I’m still thinking about everyday things and rare finds. It’s Saturday. I’m standing on the cold beach, taking bad photos of common birds. It’s practice, I tell myself. The slaty sky hangs down into a cobalt sea. Weather’s coming. I’m thinking scientific thoughts to distract myself from my freezing toes. Which birds are different? Which are the same? Why are there so many here, now? Has the storm out to sea driven them to this beach, where food is abundant and the water calmer? I turn the volume down on my busy thoughts, as I stomp warmth into my feet and try not to scare the birds away. I fire the camera shutter again and again. There’s a bird. There’s another bird. So many bad pictures.
I’m absorbed in naming, cataloging, capturing. Now is a good time for Nature to surprise me.
A slight ghost of a bird peels away from a flock of grey-backed, and mottled gulls surfing on the waves, and cuts into my view. This one is not like the others.
This gull should not be white, I think. I don’t even know whether it should be here, but I don’t have a name for it, and I can’t tell it to go home. After a minute or two, I figure out it probably belongs to one of the other common species in the flock, but it’s been bleached by a genetic fluke — leucistic, or albino, feathers pure white where they should be grey. Regardless of its provenance, it’s the prettiest thing I’ve seen on the beach all day, and I can’t take my eyes off of it.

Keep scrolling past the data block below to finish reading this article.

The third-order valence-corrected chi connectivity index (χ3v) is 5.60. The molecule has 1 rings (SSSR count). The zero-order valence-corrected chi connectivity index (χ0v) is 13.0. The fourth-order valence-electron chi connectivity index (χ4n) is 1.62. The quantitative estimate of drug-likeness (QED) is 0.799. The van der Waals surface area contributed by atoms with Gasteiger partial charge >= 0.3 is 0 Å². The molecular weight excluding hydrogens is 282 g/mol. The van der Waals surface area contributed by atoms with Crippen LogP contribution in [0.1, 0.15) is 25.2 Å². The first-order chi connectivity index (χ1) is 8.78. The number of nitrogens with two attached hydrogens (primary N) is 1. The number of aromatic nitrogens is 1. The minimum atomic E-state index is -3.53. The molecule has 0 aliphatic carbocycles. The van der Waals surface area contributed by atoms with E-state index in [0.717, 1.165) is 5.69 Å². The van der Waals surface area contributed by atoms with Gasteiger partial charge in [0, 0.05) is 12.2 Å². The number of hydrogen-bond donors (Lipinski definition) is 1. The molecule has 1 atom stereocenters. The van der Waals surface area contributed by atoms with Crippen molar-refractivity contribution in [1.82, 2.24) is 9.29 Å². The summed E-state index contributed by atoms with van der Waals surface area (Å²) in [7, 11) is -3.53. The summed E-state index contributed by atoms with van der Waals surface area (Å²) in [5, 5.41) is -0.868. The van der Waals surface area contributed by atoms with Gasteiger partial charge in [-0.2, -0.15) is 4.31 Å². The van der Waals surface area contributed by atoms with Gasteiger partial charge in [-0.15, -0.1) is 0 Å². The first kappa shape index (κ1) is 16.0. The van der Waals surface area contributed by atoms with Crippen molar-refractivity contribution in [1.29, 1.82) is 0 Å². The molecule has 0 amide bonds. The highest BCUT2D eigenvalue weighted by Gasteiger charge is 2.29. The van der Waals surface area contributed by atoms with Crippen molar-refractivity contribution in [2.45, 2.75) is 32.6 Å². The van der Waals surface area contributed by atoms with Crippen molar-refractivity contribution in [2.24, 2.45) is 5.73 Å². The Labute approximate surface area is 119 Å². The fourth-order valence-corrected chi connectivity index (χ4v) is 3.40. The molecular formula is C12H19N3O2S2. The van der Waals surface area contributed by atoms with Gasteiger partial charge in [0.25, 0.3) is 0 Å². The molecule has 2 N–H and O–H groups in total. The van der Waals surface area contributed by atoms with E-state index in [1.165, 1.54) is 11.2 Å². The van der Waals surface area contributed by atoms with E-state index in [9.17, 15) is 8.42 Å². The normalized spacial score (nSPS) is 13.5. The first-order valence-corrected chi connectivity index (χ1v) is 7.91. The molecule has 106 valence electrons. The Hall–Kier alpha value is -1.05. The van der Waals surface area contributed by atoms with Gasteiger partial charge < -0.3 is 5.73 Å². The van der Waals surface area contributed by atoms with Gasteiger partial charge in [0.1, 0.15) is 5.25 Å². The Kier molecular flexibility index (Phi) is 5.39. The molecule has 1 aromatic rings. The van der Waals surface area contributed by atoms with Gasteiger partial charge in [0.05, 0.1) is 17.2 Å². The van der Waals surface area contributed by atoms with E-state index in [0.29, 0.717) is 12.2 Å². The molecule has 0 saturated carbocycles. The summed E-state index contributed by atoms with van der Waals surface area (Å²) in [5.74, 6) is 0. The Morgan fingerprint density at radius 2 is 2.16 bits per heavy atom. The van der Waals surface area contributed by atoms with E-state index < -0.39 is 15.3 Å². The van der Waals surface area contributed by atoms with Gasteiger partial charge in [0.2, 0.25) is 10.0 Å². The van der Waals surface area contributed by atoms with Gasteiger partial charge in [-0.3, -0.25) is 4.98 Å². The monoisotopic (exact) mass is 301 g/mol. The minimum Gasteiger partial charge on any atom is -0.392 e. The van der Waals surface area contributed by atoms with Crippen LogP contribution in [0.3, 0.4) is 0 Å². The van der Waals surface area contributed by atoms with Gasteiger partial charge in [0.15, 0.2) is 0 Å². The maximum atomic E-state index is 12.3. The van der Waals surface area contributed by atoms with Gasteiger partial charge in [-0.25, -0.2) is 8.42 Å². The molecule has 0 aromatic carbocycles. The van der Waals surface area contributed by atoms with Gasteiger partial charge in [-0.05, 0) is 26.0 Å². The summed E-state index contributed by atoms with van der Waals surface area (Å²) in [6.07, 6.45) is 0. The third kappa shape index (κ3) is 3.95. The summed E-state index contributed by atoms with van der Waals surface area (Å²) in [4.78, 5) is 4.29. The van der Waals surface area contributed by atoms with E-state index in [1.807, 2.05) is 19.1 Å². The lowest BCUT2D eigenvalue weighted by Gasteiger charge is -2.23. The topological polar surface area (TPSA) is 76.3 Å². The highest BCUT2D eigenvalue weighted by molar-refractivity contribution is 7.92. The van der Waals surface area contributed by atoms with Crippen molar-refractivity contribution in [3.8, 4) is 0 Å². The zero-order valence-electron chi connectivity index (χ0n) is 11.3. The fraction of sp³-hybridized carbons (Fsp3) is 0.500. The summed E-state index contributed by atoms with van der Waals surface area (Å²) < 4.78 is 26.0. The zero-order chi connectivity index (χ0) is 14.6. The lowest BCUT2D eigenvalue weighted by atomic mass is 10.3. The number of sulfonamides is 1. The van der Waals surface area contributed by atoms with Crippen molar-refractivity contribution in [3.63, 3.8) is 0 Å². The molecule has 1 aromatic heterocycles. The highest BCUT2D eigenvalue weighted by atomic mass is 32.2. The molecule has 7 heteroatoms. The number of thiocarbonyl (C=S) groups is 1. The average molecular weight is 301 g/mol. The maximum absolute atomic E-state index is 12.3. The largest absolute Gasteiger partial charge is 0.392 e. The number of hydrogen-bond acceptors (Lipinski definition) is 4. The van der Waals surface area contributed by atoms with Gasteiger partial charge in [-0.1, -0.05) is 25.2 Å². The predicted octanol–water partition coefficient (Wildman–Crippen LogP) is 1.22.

Sometimes knowing names and facts kills the miracles. For example, if one knew that robins are the most common birds in New York, and that a certain kind of warbler was exceedingly rare, one might value that warbler highly, and forget that robins lay eggs in the most priceless shade of blue.
That would be a shame. I try not to do this.
On the other hand, knowing what to expect at the beach made it easy for me to recognize the one thing that didn’t belong — the miraculously white gull. If I’d looked at that flock of gulls and only seen “birds,” I’d have thought they were pretty, sure, but I might not have noticed the pure white one. I was able to name all the ones I knew — Herring gull. Black-backed gull. Ring-billed gull. Bonaparte’s gull — leaving only one I’d never seen before — White gull, whose name I don’t know. Why hello.
It turns out the white bird is a Bonaparte’s gull, a genetic twist on a rather common gull that winters here on Long Island. I wish I could carry it as a charm, a reminder on my wrist: one bird perfectly embodying my goal to find joy in the everyday equally as much as the once-in-a-lifetime.